The US men's national team – and, to put it bluntly, the US Football Association as a whole – is infected again in crisis. And the whole thing makes you wonder if anybody has learned lessons from the monumental failure to qualify for the 2018 World Cup.
Gregg Berhalter's USMNT lost 2-0 to Canada in the Concacaf Nations League in Toronto on Tuesday, a loss that was deserved, a loss that was historic (the first time in 34 years that Canada defeated the USA) and a loss that would probably have been even greater. It was the most recent example that the US, against whom it was always hard to compete against the best teams, lost that identity in the last five years of free fall.
It was one thing to lose 1-0 to Mexico in the 2019 Gold Cup final. But losing to the Mexicans 3-0 (without fulfilling the basics) and losing to Canadians 2-0 in a competitive game is something completely different.
Berhalter – as under Jürgen Klinsmann and Bruce Arena – the US is worse than the sum of their parts. The talent that is there is asked by Berhalter to choose a tactical approach that is not appropriate for the players who prefer a more direct style than this (combined with press)) would help the ball in the opponent's half of the field hold. If Berhalter does not adapt now, he should soon be unemployed.
We've gotten too used to seeing pictures of Christian Pulisic, a talent of the generation, in a moment of torment, no matter if the scene was after the fiasco in 2017 in Trinidad and Tobago or after Pulisic in the 60th minute away from Berhalter against Canada. (The coach later said that Pulisic suffered from flu-like symptoms, although the player said he was fine.) Pulisic was not at his best on Tuesday, but he was the Americans' best hope to be back in the game.
But the problems do not just affect Berhalter and his team. The US Football Association has created this situation. Rather than taking one silver patch of the World Cup qualifying mistake – the ability to use a year that most other nations did not have and start rebuilding – USA. Football was wasted a year and hired Berhalter in December 2018 when he accepted the job in December 2017. If Berhalter would install a complex new system, that would have been 2018, not 2019.  Worse, the process of hiring a berhalter was not even a real process. General Manager Earnie Stewart interviewed only two candidates, Berhalter and Óscar Pareja. What type of job search in any area involves questioning only two candidates? Stewart did not interview Jesse Marsch. He did not interview Tata Martino, who was interested but was disqualified for the ridiculous reason she did not speak English well enough. He has not interviewed former Spanish coach Julen Lopetegui, who has literally turned to US football to show his interest. He interviewed neither Bob Bradley nor Tab Ramos, the coach who has led the US team in the quarter-finals of the last three U20 World Championships.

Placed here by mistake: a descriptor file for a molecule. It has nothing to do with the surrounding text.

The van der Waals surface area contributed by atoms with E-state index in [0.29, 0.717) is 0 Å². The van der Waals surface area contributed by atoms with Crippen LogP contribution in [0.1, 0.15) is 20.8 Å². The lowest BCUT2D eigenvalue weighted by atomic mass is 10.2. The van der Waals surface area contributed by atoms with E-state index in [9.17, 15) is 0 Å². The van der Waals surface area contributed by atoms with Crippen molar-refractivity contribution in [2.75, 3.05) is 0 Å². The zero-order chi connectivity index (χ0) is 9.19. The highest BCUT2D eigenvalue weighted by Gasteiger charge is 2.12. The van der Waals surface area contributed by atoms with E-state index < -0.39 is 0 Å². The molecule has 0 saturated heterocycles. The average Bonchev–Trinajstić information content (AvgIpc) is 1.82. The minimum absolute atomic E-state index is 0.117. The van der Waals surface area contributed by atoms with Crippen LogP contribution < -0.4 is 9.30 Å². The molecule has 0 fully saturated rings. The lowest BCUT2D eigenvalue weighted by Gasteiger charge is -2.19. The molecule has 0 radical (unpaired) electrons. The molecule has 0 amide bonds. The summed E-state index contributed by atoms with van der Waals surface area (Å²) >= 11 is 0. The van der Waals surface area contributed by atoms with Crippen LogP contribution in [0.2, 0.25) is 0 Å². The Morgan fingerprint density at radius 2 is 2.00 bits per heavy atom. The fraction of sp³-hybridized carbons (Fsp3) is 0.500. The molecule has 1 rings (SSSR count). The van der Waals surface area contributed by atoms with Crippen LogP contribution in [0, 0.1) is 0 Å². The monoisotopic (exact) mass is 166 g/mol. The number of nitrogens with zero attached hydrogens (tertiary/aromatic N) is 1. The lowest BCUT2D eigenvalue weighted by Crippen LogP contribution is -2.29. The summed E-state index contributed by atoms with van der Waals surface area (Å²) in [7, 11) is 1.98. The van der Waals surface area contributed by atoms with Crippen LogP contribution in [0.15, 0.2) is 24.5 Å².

And for this, Stewart was recently given a . promotion from the men's national team to sports director for the entire association, including the world champion USWNT? Seriously?
But here's the kicker: Although Stewart has decided to dismiss Gregg Berhalter, it's very likely that Stewart will call directly soon to wait for it – Jay Berhalter, Gregg's brother, who remains the leading candidate to be named as the new CEO of US Soccer (instead of Dan Flynn). This is the same Jay Berhalter, who recently created a poisonous workplace in the New York Times story, citing complaints that he had created a toxic workplace within the association.
The culture of the US Football Association has long been called a clubby and island, resistant to change, quick to excommunicate who rocks the boat (see: Michelle Akers, Hope Solo, Eric Wynalda) and too slow to black Americans or to welcome Latinos. (The Spanish-language Twitter page of the USSF has not been posted since November 2018).
And despite all the obvious upheavals of the USSF presidential campaign with eight candidates in late 2017 and early # 18, the result was pretty much the status quo. The acting Vice President of the Federation, Carlos Cordeiro, won the presidency. The same people who led the association on a daily basis, Flynn and Jay Berhalter, continued their positions. The association has continued its business relationship with Soccer United Marketing, owned by MLS owners, and has raised serious questions about conflicts of interest. And the lawsuits against US football continued to grow. The association is now being sued by the USWNT players for gender-based discrimination. by Hope Solo in a separate case; from U.S. Pat. Soccer Foundation, a charity; from the NASL; and Relevent Sports.
Is it any wonder that US football fans are angry?